7

Snippet 1:

Optional.of(s).map(str -> str).orElse("");

Snippet 2:

Optional.of(s).map(str -> str).orElse(Optional.empty());

Snippet 3:

Optional.of(s).map(str -> Optional.of(str)).orElse("hello");

Snippet 1 is compiling fine but Snippet 2 & Snippet 3 compile with type incompatibility errors. While it's good that Snippet 2 & Snippet 3 fail, I do not understand how they are evaluated. In other words, I think I am missing some basics in terms of how the lambdas themselves are chained/invoked. Would appreciate if someone could help.

  • 5
    This has nothing to do with lambdas or complex type inference. It's just about arguments of the wrong type. – ernest_k Dec 31 '18 at 19:34
  • @ernest_k yeah - wasn't looking at the javadocs closely enough. The type safety appears to be stemming from the use of generics in the Optional class on both map and orElse – Karthick Dec 31 '18 at 21:55
11

Snippet 1:

Optional.of(s).map(str -> str).orElse("");

Compiles because the default value provided to orElse is the same type as the value the Optional contains i.e. a String.

Snippet 2:

Optional.of(s).map(str -> str).orElse(Optional.empty());

does not compile because after map you have a Optional<String> but then you're providing a Optional<String> in the orElse whereas it should be a String.

Snippet 3:

Optional.of(s).map(str -> Optional.of(str)).orElse("hello");

does not compile because after map you have a Optional<Optional<String>> but you're passing a String in the orElse whereas it should be a Optional<String>.

To conclude orElse is declared as:

public T orElse(T other)

and documented as:

Returns the value if present, otherwise return other.

i.e. orElse basically says "give me the value the optional contains if present otherwise take the default value" as well as that T must be the same type as the value the Optional contains.

so if you have a Optional<String then you must supply a String to orElse, if you have a Optional<Integer then you must supply a Integer to orElse etc...


On another note, the map function in your first and second example snippets are superfluous and you can, therefore, omit it completely.

Whenever you see your self calling Optional#map with the function as v -> v it's probably not needed.

  • It’s worth noting that due to the fact that the map invocation is in the middle of a chain, only the left-hand side is considered by the type inference, as otherwise, we could infer different function types to make it work. E.g., you can make all examples work by replacing .map(…) with .<Object>map(…). – Holger Jan 7 at 17:36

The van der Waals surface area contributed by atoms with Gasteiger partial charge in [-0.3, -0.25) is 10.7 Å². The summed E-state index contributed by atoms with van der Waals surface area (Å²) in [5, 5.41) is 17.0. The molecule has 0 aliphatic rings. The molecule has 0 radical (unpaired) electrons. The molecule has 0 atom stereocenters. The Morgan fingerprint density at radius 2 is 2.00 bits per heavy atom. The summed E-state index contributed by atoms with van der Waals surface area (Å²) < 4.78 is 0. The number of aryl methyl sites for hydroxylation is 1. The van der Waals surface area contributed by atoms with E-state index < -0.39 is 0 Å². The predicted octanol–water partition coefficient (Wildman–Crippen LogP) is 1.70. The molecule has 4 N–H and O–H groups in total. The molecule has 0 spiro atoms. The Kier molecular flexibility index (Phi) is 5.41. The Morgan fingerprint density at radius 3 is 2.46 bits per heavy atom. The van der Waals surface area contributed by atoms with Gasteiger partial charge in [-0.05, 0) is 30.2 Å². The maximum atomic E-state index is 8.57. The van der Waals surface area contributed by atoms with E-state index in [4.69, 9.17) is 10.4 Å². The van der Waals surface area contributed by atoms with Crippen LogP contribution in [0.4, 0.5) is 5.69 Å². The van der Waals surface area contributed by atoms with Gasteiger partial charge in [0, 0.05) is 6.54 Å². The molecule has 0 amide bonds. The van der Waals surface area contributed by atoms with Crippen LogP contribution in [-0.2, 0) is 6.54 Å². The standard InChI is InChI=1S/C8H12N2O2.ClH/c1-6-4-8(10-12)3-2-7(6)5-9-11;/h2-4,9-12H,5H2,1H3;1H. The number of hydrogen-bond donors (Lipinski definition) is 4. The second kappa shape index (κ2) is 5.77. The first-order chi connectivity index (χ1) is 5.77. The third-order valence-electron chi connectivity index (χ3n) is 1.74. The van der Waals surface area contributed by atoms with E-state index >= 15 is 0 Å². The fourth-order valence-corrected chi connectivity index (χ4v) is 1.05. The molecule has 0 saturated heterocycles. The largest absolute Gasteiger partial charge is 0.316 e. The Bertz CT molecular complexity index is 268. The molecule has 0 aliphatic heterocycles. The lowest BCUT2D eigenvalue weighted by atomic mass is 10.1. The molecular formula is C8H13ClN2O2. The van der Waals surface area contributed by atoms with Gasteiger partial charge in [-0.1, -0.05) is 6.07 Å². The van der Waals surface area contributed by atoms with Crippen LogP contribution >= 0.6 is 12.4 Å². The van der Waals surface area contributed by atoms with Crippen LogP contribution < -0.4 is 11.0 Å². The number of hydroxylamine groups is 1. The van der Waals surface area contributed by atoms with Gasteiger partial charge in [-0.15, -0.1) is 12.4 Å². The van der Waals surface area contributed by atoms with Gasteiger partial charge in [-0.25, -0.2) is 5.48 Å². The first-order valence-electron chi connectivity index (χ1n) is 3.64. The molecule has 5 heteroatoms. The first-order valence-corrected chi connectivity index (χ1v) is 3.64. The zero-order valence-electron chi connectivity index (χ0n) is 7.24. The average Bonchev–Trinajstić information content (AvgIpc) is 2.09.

3

Breaking down Snippet 2:

Optional.of(s)            //Optional<String>
        .map(str -> str)  //Optional<String>
        .orElse(Optional.empty()); //String or Optional<String>?

And Snippet 3:

Optional.of(s)                        //Optional<String>
        .map(str -> Optional.of(str)) //Optional<Optional<String>>
        .orElse("hello");             //Optional<String> or String? 

Now, for Snippet 3, using flatMap can be used to get rid of the nested optionals:

Optional.of(s)                            //Optional<String>
        .flatMap(str -> Optional.of(str)) //Optional<String>
        .orElse("hello");                 //String
  • 2
    Using jdk9+, .flatMap(str -> Optional.of(str)) can be replaced with .or(() -> Optional.of(str)) (probably a minor improvement) – ernest_k Dec 31 '18 at 19:44
3

.orElse() attempts to repackage the Optional, and if nothing is found, provide a default value, hence the object passed to .orElse() needs to be compatible with what Optional is holding at the moment.

In other words, if you have an Optional<T>, you need to pass T to the orElse() method.

In this case, you start with Optional<String and then you derive Optional<Optional<String>> from it:

Optional.of(s) .map(str -> Optional.of(str)) .orElse("hello");

If you pass str -> str to the map(...), it will compile.

1

The type returned by map is (e.g. seen by hovering over map in Eclipse):

  1. Optional<String>
  2. Optional<String>
  3. Optional<Optional<String>>

orElse is defined as public T orElse(T other) which means that the parameter must be a T, so:

  1. orElse("")"" is correctly a String
  2. orElse(Optional.empty())Optional<?> is not a String
  3. orElse("hello")"hello" is not an Optional<String>
1

The signature of orElse is : public T orElse(T other). It should return the same type as the content of the Optional<T>. In your second case what would you assign the type to the return value, String or Optional<String>?

??? value = Optional.of(s).map(str -> str).orElse(Optional.empty()); 

In the third case you are doing the exactly opposite. The actual content is now Optional<String> and the orElse is returning String.

Hope this helps.

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